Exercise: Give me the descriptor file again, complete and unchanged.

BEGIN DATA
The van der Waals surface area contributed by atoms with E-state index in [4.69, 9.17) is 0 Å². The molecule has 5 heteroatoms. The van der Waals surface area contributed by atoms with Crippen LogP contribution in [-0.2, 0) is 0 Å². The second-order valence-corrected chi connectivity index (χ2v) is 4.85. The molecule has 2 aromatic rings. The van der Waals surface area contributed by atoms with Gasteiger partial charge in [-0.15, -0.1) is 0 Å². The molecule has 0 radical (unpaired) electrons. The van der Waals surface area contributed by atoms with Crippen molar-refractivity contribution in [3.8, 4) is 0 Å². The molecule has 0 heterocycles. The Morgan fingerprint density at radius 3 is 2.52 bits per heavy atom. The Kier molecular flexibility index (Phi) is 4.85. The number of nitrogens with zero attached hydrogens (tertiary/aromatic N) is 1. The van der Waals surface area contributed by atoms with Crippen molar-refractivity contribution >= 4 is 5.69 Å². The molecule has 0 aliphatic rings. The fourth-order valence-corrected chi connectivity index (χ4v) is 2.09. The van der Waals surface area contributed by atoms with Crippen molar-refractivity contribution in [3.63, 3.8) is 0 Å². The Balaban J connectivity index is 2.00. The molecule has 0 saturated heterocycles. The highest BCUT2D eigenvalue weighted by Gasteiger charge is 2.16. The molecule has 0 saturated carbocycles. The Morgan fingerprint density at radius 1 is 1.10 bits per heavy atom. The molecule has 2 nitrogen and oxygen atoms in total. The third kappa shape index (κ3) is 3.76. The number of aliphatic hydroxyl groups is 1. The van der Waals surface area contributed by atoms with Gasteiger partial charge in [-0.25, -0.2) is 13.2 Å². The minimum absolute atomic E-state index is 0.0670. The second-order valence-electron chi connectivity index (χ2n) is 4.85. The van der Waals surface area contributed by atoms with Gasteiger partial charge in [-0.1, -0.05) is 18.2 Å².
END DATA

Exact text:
The van der Waals surface area contributed by atoms with E-state index in [4.69, 9.17) is 0 Å². The molecule has 5 heteroatoms. The van der Waals surface area contributed by atoms with Crippen LogP contribution in [-0.2, 0) is 0 Å². The second-order valence-corrected chi connectivity index (χ2v) is 4.85. The molecule has 2 aromatic rings. The van der Waals surface area contributed by atoms with Gasteiger partial charge in [-0.15, -0.1) is 0 Å². The molecule has 0 radical (unpaired) electrons. The van der Waals surface area contributed by atoms with Crippen molar-refractivity contribution in [3.8, 4) is 0 Å². The molecule has 0 heterocycles. The Morgan fingerprint density at radius 3 is 2.52 bits per heavy atom. The Kier molecular flexibility index (Phi) is 4.85. The number of nitrogens with zero attached hydrogens (tertiary/aromatic N) is 1. The van der Waals surface area contributed by atoms with Crippen molar-refractivity contribution >= 4 is 5.69 Å². The molecule has 0 aliphatic rings. The fourth-order valence-corrected chi connectivity index (χ4v) is 2.09. The van der Waals surface area contributed by atoms with Crippen molar-refractivity contribution in [3.63, 3.8) is 0 Å². The Balaban J connectivity index is 2.00. The molecule has 0 saturated heterocycles. The highest BCUT2D eigenvalue weighted by Gasteiger charge is 2.16. The molecule has 0 saturated carbocycles. The Morgan fingerprint density at radius 1 is 1.10 bits per heavy atom. The molecule has 2 nitrogen and oxygen atoms in total. The third kappa shape index (κ3) is 3.76. The number of aliphatic hydroxyl groups is 1. The van der Waals surface area contributed by atoms with Gasteiger partial charge in [-0.25, -0.2) is 13.2 Å². The minimum absolute atomic E-state index is 0.0670. The second-order valence-electron chi connectivity index (χ2n) is 4.85. The van der Waals surface area contributed by atoms with Gasteiger partial charge in [-0.1, -0.05) is 18.2 Å².